Rags. Mostly made out of old clothes, which made for good accessories.

For the next Wasteland, try old and/or mismatched gloves or boots; used motorcycle tires (cut up for armor); worn riding gear and spark plugs as fashion accessory.

Things I Didn’t Do But Maybe Should

Bounty hunting. There was a game run out of a booth in Wasteland City. They hand you a picture of a participant, and you have to hunt them down and return them for a reward. The departure sermon. I heard it was irreverent and inspirational.

Fighting in the pits. I have a combat background, and motorcycle armor is pretty protective.

The Stateline As Mad Machine

Knowing how many cosmetic parts are bolted to a modern metric cruiser, I decided to strip it all away. I got the okay from Honda, so long as I didn’t do anything permanent, like damage it in “some post-apocalyptic fight over fuel,” we were good to go.

I removed both fenders, all the exhaust heat shields, the side covers, the air cleaner cover, the head covers, and fake cooling fins. Since I wanted to protect the shiny bits that were left, as well as obfuscate them, I wrapped the tank and seat with a fitted twin-size sheet and pulled it tight to secure it. I also covered the headlight and handlebars with rags. There wasn’t anything I could do about the one chrome section of pipe or the two remaining shiny side covers, as all those pieces get hot and I didn’t want to burn anything or myself.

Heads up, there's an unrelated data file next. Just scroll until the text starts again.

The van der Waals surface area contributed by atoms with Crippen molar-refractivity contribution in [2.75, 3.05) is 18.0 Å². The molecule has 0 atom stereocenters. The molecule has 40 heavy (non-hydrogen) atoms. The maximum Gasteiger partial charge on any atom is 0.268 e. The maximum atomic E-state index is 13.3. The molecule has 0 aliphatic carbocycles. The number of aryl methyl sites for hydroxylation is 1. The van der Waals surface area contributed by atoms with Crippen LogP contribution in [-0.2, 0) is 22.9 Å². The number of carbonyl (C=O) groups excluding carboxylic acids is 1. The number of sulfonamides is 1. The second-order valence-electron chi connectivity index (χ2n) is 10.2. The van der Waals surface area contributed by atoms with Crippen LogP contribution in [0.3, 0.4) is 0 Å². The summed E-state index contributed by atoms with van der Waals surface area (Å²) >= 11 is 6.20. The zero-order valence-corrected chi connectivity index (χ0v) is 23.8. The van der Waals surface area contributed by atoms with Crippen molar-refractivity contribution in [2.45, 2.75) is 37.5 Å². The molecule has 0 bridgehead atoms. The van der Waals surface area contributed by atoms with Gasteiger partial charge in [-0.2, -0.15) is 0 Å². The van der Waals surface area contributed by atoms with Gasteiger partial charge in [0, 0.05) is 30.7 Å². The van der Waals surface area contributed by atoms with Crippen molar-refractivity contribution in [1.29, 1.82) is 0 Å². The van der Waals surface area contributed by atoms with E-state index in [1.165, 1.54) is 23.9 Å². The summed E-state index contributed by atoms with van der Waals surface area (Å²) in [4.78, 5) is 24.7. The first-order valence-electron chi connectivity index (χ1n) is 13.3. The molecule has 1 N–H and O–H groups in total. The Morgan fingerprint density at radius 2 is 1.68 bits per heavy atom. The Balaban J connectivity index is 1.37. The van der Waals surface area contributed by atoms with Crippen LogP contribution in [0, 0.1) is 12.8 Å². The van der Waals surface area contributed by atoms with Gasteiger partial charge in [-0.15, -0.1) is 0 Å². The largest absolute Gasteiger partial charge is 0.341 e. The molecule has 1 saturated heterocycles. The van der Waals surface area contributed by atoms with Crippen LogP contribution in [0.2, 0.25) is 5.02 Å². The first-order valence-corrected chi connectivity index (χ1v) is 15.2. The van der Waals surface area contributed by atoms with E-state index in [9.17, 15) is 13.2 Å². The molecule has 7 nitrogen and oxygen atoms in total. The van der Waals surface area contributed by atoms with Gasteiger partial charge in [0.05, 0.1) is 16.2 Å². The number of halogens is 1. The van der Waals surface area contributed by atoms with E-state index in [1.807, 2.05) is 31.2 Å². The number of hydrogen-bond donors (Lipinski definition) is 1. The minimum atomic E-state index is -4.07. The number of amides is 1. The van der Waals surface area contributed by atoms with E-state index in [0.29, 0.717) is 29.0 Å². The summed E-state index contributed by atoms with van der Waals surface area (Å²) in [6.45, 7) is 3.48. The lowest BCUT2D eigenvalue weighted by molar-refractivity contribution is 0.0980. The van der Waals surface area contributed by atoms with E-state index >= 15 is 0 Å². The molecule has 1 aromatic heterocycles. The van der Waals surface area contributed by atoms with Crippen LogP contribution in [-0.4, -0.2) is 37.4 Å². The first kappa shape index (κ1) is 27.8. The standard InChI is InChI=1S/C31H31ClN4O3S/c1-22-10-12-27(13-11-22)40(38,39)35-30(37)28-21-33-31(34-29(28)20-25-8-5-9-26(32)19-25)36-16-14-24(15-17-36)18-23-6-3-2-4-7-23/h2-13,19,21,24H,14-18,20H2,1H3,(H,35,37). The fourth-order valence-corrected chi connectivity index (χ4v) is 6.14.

Out at the back end, I slipped an old race tailsection over the passenger seat and secured it with a ratchet strap. The rearmost subframe was reversed and made into a luggage rack, while a pair of trashed paintings found in an alley helped hold the luggage onboard. The improvised luggage rack used heavy-duty cardboard, while the stack of cargo was held in place with industrial cling film. On the long ride, I only had to adjust the load once.

Where To Lay Your Head

Best Western California City Inn & Suites

10386 California City Blvd.

California City, CA 93505-6302

(760) 373-1369


Options aren’t vast for staying in California City, but rest assured (and comfortably) that the Best Western California City Inn & Suites has your back with a restful sleep in a tidy, pleasing room. Our experience: Check-ins and -outs were handled expeditiously by the amiable staffers, who provided area information when queried and went so far as to surprise us with a customized map.

The property has newish sheen hosting rooms that are well appointed with cozy linens and pillows. In keeping with the serene decor, beautiful desert photography punctuates the space. All the room’s modern amenities functioned appropriately, and the property’s building and parking areas had an air of safety. A full breakfast is included.

See the website for a list of amenities, such as pool and speedy Wi-Fi. If you travel with hound in tow, you are likely to find dog biscuits at registration and a bark park nearby. Saving the best for last: Best Western Ride Rewards. Ask your reservationist or consult the website for the motorcycle program’s details.